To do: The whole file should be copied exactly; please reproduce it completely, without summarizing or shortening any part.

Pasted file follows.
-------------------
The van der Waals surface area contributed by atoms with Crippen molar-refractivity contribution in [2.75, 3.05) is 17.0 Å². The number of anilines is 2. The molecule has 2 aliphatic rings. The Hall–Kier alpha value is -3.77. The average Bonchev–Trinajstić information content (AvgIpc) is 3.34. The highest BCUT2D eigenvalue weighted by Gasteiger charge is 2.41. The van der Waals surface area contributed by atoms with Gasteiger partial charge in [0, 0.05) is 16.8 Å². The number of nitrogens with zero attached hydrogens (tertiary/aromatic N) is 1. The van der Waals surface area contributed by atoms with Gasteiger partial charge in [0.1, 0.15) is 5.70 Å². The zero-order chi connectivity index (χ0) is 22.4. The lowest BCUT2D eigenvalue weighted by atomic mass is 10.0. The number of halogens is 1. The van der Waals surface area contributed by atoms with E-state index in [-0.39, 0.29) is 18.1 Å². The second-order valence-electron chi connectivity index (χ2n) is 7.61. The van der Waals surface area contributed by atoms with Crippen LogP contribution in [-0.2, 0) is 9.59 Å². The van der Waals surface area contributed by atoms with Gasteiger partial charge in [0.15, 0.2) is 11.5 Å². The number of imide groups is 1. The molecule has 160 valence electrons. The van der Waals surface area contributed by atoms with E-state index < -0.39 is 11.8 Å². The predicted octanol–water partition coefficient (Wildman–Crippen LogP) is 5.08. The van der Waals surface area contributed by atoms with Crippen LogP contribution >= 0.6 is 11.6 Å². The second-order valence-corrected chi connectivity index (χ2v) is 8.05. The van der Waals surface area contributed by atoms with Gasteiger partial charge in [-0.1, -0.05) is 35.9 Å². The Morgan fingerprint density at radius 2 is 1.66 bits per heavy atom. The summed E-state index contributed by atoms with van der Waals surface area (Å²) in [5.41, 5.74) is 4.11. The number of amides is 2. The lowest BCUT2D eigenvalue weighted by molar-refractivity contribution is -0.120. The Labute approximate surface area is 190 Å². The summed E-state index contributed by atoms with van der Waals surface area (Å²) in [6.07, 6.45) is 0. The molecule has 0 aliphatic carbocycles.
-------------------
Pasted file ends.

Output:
The van der Waals surface area contributed by atoms with Crippen molar-refractivity contribution in [2.75, 3.05) is 17.0 Å². The number of anilines is 2. The molecule has 2 aliphatic rings. The Hall–Kier alpha value is -3.77. The average Bonchev–Trinajstić information content (AvgIpc) is 3.34. The highest BCUT2D eigenvalue weighted by Gasteiger charge is 2.41. The van der Waals surface area contributed by atoms with Gasteiger partial charge in [0, 0.05) is 16.8 Å². The number of nitrogens with zero attached hydrogens (tertiary/aromatic N) is 1. The van der Waals surface area contributed by atoms with Gasteiger partial charge in [0.1, 0.15) is 5.70 Å². The zero-order chi connectivity index (χ0) is 22.4. The lowest BCUT2D eigenvalue weighted by atomic mass is 10.0. The number of halogens is 1. The van der Waals surface area contributed by atoms with E-state index in [-0.39, 0.29) is 18.1 Å². The second-order valence-electron chi connectivity index (χ2n) is 7.61. The van der Waals surface area contributed by atoms with Crippen LogP contribution in [-0.2, 0) is 9.59 Å². The van der Waals surface area contributed by atoms with Gasteiger partial charge in [0.15, 0.2) is 11.5 Å². The number of imide groups is 1. The molecule has 160 valence electrons. The van der Waals surface area contributed by atoms with E-state index < -0.39 is 11.8 Å². The predicted octanol–water partition coefficient (Wildman–Crippen LogP) is 5.08. The van der Waals surface area contributed by atoms with Crippen LogP contribution >= 0.6 is 11.6 Å². The second-order valence-corrected chi connectivity index (χ2v) is 8.05. The van der Waals surface area contributed by atoms with Gasteiger partial charge in [-0.1, -0.05) is 35.9 Å². The Morgan fingerprint density at radius 2 is 1.66 bits per heavy atom. The summed E-state index contributed by atoms with van der Waals surface area (Å²) in [5.41, 5.74) is 4.11. The number of amides is 2. The lowest BCUT2D eigenvalue weighted by molar-refractivity contribution is -0.120. The Labute approximate surface area is 190 Å². The summed E-state index contributed by atoms with van der Waals surface area (Å²) in [6.07, 6.45) is 0. The molecule has 0 aliphatic carbocycles.